As Fractl, the company behind the survey, explains:

“Not only does that mean they might not be implementing the most effective content strategies and optimizing their websites appropriately, but they’re also likely missing out on low-hanging fruit, like improving site speed and considering site structure.

The good news is that if they learn about SEO now, they can make leaps in the right direction that will help them against their competitors.”

How About an Actual SEO Quiz?

Rather than entirely relying on self-reporting, Fractl also gave survey participants a simple 8-question quiz on SEO. When the scores were averaged, business owners received a 48.7% on the quiz, while non-business owners scored a 38.7%.

Notably, the majority of the survey participants said they believed SEO is either “moderately” or “very” important to the health of their business, indicating a disconnect between the desire to learn and having the time or access to resources to do so.

As the study concludes, “With greater SEO knowledge, companies can see massive gains in their marketing and sales goals and establish a foundation for greater long-term growth.”

Google is asking businesses to update and revise their Google My Business listings if their operations have been affected by the spread of COVID-19, commonly called coronavirus.

The company released a new help document listing ways companies can use GMB to update customers, including sharing updated business hours, ensuring phone numbers are accurate, and even using business descriptions or Google Posts to provide more detailed information.

To raise awareness of the recommendations, Google has placed a prominent alert at the top of all Google My Business-related support pages which reads: “If your business is affected by COVID-19, update your profile to provide the most accurate info. Learn more.

What To Do

If your business has been affected by COVID-19, Google recommends using your GMB listing to update customers by doing the following:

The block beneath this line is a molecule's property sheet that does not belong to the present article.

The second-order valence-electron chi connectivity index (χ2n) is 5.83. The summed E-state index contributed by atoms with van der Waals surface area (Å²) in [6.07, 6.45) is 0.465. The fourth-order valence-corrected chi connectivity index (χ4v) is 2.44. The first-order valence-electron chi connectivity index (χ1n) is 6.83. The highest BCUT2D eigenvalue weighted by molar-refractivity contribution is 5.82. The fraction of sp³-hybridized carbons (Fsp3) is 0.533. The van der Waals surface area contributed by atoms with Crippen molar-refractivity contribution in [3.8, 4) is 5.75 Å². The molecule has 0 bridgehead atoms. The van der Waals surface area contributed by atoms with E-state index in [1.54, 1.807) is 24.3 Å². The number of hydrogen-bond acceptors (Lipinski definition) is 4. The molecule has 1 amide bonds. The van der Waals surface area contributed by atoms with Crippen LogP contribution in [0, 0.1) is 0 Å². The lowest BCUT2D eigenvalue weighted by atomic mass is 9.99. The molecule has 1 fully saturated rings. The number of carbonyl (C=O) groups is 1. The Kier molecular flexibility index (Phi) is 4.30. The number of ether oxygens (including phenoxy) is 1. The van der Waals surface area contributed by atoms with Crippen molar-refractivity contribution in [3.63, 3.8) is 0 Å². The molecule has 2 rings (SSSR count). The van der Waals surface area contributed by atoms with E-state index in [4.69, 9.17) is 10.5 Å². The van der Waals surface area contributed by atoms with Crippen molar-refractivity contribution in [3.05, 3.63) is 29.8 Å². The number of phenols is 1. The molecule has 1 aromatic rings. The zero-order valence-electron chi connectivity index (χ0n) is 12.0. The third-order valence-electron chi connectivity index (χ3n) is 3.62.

• Change your business hours: If your business hours have changed, update the times when you’ll be open or closed. The hours will show when the customer visits your Business Profile, and they’ll know exactly when to visit.
  • Update your business description: Explain whether or not your business operations are affected by COVID-19. You can share information about any extra precautions the business is taking, if you’re providing any extra services to the community, or whether you’re experiencing delays.
  • Create a post: Share more detailed and timely updates about what’s going on with your business through Posts. For example, add information about what products and services you have available, and link to other resources. You can continue to use Posts to directly communicate with your customers on a regular basis as your business changes.
  • Update your phone number: Make sure your phone number is correct so that customers can reach you.

Keep Your Customers In-The-Know

Updating your Google My Business listing should always be a first step when making changes to your business, whether that means changing your business hours, moving locations, or just launching a new promotion. This is especially true during issues of public concern, like the ongoing coronavirus spread, when even regular customers may be checking your listing for the latest information.

Mask icon courtesy of Freepik

After gradually applying its “mobile-first” algorithm to qualified sites over the past few years, Google is signaling it will be expanding the indexing system too all sites within a year – whether they are ready or not.

As reported by Twitter user @KyleW_Sutton and Search Engine Land’s Barry Schwartz, Google has begun sending out Search Console notices to sites who have yet to be included in the mobile-first index describing why their site is not ready.

Within the alerts, the company says “Google expects to apply mobile-first indexing to all websites in the next six to twelve months.”

What Is Mobile-First Indexing

Recognizing that more searches were beginning to come from mobile devices rather than desktop computers, in 2016 Google announced it was launching a new ranking system which prioritized sites that had taken steps to be “mobile-friendly.”

For example, sites with responsive mobile designs, fast loading speeds, and had removed Flash would be prioritized over those which had issues rendering on mobile devices in search results.

Initially, this took the form of an entirely separate indexing system for search results exclusively on mobile devices. However, the company has been working to create parity by making mobile-first indexing the primary method of crawling all sites.

The announcement that mobile-first indexing will be applied to all sites within a year marks the opening of the final chapter in the years-long effort to ensure all search results will load well whether you are at an office computer, using a phone on-the-go, or lounging with a tablet.

What This Means For You